More wacky science á la Coburn

"It's elementary, my dear Crick"Senator Tom Coburn has been attacking what he considers spurious science funded by the National Science Foundation. In a scathing recent report, he skewered grants that supported a robot that folds laundry (an activity recently proven to lead to Nobel Prizes) and taught shrimp how to run on a treadmill. Coburn, who holds a BS in accounting, an MD, and a PhD in BS, knows his science. He told ABC News, “What it says to me is, they have too much money if they’re going to spend money on things like that.”

What else “like that” has grant money been spent on over the years? Funny you should ask. We here at genotopia have compiled, as a public service, a list of insanely useless research that, as it turned out, led to Nobel Prizes. See if you can identify them. Get one point each for correctly identifying the scientist, year of their Nobel, and the scientific topic. Play along and win! Post your score in the comments section to be sure you can claim your prize!


1-6: Consider yourself an honorary Republican Senator.
7-14: You will receive a copy of Coburn’s memoir, My story and I’m sticking to it, forthcoming from Anal Richards University Press.
15-20: You will be entered in a drawing for a coveted slot as chair of an NIH study section!
21-24: Congratulations! You’ve just been elected Secretary of Labor!

a) For decades, the Carnegie Institution of Washington gave money to an eccentric, prickly loner who eventually stopped publishing altogether, and whose main contribution, if you can call it that, was a study of colored spots in corn!

b) In the early 1950s, the March of Dimes funded a bright but aimless postdoc and a superannuated and feckless British graduate student working in England, paying them to diddle around with Tinker Toys!

c) In the late 1950s, the Jane Coffin Childs Fund supported research on sex in bacteria! This same researcher went on to study life on Mars—the only science which has no subject matter!

d) Countless thousands in federal funding went to a foreign researcher who studied what happens when you poke a sea slug!

e) For more than 40 years, this Caltech scientist was supported in his research into how to create mutant fruit flies!

f) This kooky researcher was supported in what he called the “wonderful experience” of studying brown fat in Syrian golden hamsters! He later proposed the wacky hypothesis of an infectious disease that isn’t caused by any organism!

g) This so-called scientist spent time creating mutants of beer yeast that die when it gets warm! Just keep it in the fridge—it tastes better anyway!

h) This person spent years on the federal dole trying to figure out how many different kinds of garbage a rat can smell!




Answers: a) Barbara McClintock, 1983, transposable genetic elements; b) James Watson and Francis Crick, 1962, DNA double helix; c) Joshua Lederberg, 1958, bacterial conjugation; d) Eric Kandel, 2000, signal transduction in Aplysia; e) Edward B. Lewis, 1995, genetic control of early embryonic development; f) Stanley Prusiner, 1997, prions; g) Leland Hartwell, 2001, cell cycle regulation; h) Linda Buck, 2004, odorant receptors and the organization of the olfactory system.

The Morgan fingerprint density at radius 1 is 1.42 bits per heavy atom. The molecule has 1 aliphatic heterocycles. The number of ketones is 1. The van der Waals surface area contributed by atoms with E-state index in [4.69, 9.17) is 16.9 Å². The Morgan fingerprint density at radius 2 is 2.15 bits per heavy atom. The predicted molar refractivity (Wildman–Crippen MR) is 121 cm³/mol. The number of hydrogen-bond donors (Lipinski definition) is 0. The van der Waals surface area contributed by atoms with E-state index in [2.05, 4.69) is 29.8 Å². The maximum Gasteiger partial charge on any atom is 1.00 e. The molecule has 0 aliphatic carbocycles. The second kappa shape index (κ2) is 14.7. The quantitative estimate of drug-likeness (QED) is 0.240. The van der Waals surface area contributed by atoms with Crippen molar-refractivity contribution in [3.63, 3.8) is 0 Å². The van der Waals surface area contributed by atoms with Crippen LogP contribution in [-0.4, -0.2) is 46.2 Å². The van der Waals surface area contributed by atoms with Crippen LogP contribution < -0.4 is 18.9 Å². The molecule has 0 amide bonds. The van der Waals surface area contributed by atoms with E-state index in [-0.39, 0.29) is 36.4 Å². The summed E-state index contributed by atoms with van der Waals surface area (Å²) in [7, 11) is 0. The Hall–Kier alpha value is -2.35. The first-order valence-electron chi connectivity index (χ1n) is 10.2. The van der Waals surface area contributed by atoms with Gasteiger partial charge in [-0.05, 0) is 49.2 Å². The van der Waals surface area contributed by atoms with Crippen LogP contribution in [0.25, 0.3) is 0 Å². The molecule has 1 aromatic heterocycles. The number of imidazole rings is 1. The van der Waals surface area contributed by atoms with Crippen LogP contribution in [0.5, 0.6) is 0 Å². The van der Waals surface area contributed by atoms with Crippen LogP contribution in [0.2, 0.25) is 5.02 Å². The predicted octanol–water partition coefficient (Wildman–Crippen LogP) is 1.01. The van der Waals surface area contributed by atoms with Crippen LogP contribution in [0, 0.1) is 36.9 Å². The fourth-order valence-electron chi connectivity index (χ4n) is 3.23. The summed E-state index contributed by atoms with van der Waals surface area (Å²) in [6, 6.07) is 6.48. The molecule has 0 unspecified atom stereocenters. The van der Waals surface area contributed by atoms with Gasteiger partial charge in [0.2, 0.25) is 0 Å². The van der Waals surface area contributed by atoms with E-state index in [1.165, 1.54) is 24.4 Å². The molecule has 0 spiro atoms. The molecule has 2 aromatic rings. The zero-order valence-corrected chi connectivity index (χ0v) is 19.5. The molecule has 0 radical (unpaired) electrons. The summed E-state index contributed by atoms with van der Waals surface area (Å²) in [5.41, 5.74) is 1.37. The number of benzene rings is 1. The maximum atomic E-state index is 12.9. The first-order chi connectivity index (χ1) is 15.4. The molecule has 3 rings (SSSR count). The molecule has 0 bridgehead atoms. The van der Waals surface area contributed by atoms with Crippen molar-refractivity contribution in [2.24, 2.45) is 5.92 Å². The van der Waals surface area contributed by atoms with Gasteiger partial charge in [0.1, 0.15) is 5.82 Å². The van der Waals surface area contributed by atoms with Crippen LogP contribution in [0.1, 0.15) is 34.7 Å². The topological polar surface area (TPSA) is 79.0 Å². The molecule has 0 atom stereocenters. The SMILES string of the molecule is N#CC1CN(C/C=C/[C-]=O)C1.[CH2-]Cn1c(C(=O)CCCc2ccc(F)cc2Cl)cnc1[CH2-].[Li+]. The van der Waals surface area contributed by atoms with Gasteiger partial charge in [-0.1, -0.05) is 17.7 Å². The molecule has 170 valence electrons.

7 thoughts on “More wacky science á la Coburn”

  1. Yeesh, I’m afraid I’m stuck at Republican Senator level.
    That last one I really should have known.

  2. Any research that doesn’t immediately contribute to the task of devising of new methods to kill people is, of course, a waste of taxpayers’ money. The views of Mr Coburn, who, for the information of Genotopia readers, holds a medical degree (which, in the interest of full disclosure, I must confess makes him a colleague), in addition to his BS in accounting (I have been unable to confirm the other degrees attributed to him in the article), on the funding practices of the US National Science Foundation are thus to be taken very seriously, indeed….


  3. Thanks for your comment. I hope it is clear that any real events referred to on genotopia are, by virtue of that fact, taken seriously. The mere frivolous is beneath mention. Only the absurd-with-consequences is worth lampooning.

    The MD, by the way, is mentioned–between the BS and the BS.

  4. Good job showing all the wasteful science spending. Who needs better vaccines, antibiotics, the internet or weather satellites? Better to give the money to good, honest right-wing religious organizations. They will solve all our problems.

  5. 4 out of 8. What do I get?
    My favorite story was during the 08 Election Campaign Palin saying she’d increase funding for autism research, but studying these ‘darn fruit flies is crazy.’ Something like that.

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